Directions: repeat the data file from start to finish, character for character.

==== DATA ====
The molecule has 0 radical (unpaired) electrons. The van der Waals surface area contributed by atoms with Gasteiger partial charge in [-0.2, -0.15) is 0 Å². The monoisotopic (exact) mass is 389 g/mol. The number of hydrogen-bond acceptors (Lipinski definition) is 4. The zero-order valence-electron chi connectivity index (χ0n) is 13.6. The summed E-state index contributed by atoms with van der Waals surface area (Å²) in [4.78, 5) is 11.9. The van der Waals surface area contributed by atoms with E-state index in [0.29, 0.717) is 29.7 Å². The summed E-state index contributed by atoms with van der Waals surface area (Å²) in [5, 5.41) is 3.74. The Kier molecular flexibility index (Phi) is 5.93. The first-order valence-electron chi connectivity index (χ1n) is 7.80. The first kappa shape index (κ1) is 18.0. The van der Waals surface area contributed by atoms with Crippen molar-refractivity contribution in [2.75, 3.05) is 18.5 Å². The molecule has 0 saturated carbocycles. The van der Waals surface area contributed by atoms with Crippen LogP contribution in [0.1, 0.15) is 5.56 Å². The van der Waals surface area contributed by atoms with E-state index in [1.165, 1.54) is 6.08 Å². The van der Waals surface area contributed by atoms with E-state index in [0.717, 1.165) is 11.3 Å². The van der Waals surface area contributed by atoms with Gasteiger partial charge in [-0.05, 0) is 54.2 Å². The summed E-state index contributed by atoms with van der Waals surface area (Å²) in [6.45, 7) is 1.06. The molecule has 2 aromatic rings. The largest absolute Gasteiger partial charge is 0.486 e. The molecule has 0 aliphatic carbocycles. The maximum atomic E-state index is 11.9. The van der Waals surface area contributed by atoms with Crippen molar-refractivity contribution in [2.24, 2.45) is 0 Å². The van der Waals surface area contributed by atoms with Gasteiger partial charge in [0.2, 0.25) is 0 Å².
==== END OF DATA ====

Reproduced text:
The molecule has 0 radical (unpaired) electrons. The van der Waals surface area contributed by atoms with Gasteiger partial charge in [-0.2, -0.15) is 0 Å². The monoisotopic (exact) mass is 389 g/mol. The number of hydrogen-bond acceptors (Lipinski definition) is 4. The zero-order valence-electron chi connectivity index (χ0n) is 13.6. The summed E-state index contributed by atoms with van der Waals surface area (Å²) in [4.78, 5) is 11.9. The van der Waals surface area contributed by atoms with E-state index in [0.29, 0.717) is 29.7 Å². The summed E-state index contributed by atoms with van der Waals surface area (Å²) in [5, 5.41) is 3.74. The Kier molecular flexibility index (Phi) is 5.93. The first-order valence-electron chi connectivity index (χ1n) is 7.80. The first kappa shape index (κ1) is 18.0. The van der Waals surface area contributed by atoms with Crippen molar-refractivity contribution in [2.75, 3.05) is 18.5 Å². The molecule has 0 saturated carbocycles. The van der Waals surface area contributed by atoms with Crippen LogP contribution in [0.1, 0.15) is 5.56 Å². The van der Waals surface area contributed by atoms with E-state index in [1.165, 1.54) is 6.08 Å². The van der Waals surface area contributed by atoms with E-state index in [0.717, 1.165) is 11.3 Å². The van der Waals surface area contributed by atoms with Gasteiger partial charge in [-0.05, 0) is 54.2 Å². The summed E-state index contributed by atoms with van der Waals surface area (Å²) in [6.45, 7) is 1.06. The molecule has 2 aromatic rings. The largest absolute Gasteiger partial charge is 0.486 e. The molecule has 0 aliphatic carbocycles. The maximum atomic E-state index is 11.9. The van der Waals surface area contributed by atoms with Crippen molar-refractivity contribution in [2.24, 2.45) is 0 Å². The van der Waals surface area contributed by atoms with Gasteiger partial charge in [0.2, 0.25) is 0 Å².